Additionally, investigators found that several patients in the review had rosacea induced or exacerbated by the use of topical corticosteroids on the face.
In a recent systematic review1 of the efficacy of therapeutics for pediatric rosacea, investigators found that erythromycin, azithromycin, and metronidazole were the most common topical formulations prescribed to patients. Furthermore, they found that topical corticosteroids, in some patients, led to induced or exacerbated rosacea when applied to the face.
Study authors Geng et al sought to identify treatments for pediatric patients with rosacea, noting that the prevalence of rosacea in this patient population is rare and lacks specified treatment recommendations, research, and more. They also sought to make a determination of the efficacy of these treatments in young patients.
Using databases CINAHL, EBM Reviews, Embase, and Medline, investigators searched for papers and research using search terms such as "rosacea," "idiopathic facial aseptic granuloma," "perioral and periorificial dermatitis," "pediatric," and other relevant or related terms from the start of the respective databases' collections through September 2023. In total, 2,251 articles were accumulated.
Included studies and papers, exclusively case reports and case series, were required to involve patients below the age of 18 years old, report clinical outcomes, and involve the use of topical, systemic, and other non-pharmaceutical therapeutic options.
Treatment efficacy was defined as either partial or complete remission of disease. Individual reports exclusively given a quality report of "good" in accordance with the National Institute of Health quality assessment tool.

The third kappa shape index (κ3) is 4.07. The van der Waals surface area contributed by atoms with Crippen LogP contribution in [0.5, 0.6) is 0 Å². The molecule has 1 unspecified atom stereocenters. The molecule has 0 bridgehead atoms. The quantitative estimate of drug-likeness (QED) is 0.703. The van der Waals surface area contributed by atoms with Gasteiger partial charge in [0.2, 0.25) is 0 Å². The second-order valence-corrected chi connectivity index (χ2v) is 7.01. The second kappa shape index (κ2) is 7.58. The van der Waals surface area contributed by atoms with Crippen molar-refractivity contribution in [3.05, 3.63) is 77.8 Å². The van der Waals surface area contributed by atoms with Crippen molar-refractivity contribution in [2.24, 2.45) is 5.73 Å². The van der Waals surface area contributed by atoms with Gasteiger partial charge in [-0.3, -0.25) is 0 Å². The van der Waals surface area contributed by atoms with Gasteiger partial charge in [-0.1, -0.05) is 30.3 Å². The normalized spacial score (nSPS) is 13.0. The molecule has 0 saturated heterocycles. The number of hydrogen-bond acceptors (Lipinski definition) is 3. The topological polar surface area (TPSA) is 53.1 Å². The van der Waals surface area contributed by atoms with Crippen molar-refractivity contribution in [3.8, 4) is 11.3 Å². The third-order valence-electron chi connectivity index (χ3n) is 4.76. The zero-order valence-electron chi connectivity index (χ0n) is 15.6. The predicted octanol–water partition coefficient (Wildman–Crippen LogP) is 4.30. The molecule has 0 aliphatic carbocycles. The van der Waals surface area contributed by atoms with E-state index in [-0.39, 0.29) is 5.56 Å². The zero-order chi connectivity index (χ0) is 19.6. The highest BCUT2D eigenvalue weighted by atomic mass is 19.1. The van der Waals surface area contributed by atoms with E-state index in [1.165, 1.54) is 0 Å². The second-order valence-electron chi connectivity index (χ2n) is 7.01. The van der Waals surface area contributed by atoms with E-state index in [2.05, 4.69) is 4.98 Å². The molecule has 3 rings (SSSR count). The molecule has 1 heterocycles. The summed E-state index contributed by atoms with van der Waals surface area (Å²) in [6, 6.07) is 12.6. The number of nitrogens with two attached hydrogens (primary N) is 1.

In total, 76 studies were included for review, amassing 389 patients.
Investigators identified the following treatments used in pediatric patients with rosacea: azelaic acid, macrolide antibiotics, metronidazole, tetracycline antibiotics, corticosteroids, cyclosporine, clindamycin, isotretinoin, ivermectin, tacrolimus and pimecrolimus, and other physical modalities.
This, according to study authors, is believed to be the first known study to evaluate the efficacy of treatments in all forms of pediatric rosacea, including AFG, erythrotelangiectatic, fulminans, granulomatous, ocular, papulopustular, periorificial dermatitis, phymatous, and steroid-induced.
"Antibiotics were the most commonly used treatment, being used in 345 occasions either as monotherapy or in combination. Of the antibiotics reported, erythromycin, metronidazole and azithromycin were most commonly used, with azithromycin used more often for treating ocular manifestations and erythromycin and metronidazole for resolving cutaneous manifestations. In terms of efficacy, all patients at least achieved partial remission," study authors wrote.
Additionally, they found that their review highlighted the potential risks associated with the use of corticosteroids in the treatment of facial rosacea, as several patients involved in the study had rosacea that was either induced or exacerbated by use.
Potential study limitations, as noted by investigators, included limited data on rosacea and treatment options for the condition in this age group.
"As such, it is inadvisable to directly compare efficacies," they wrote. "Instead, treatment decisions should be made as a result of ongoing monitoring for clinical response, adverse reactions and patient preferences."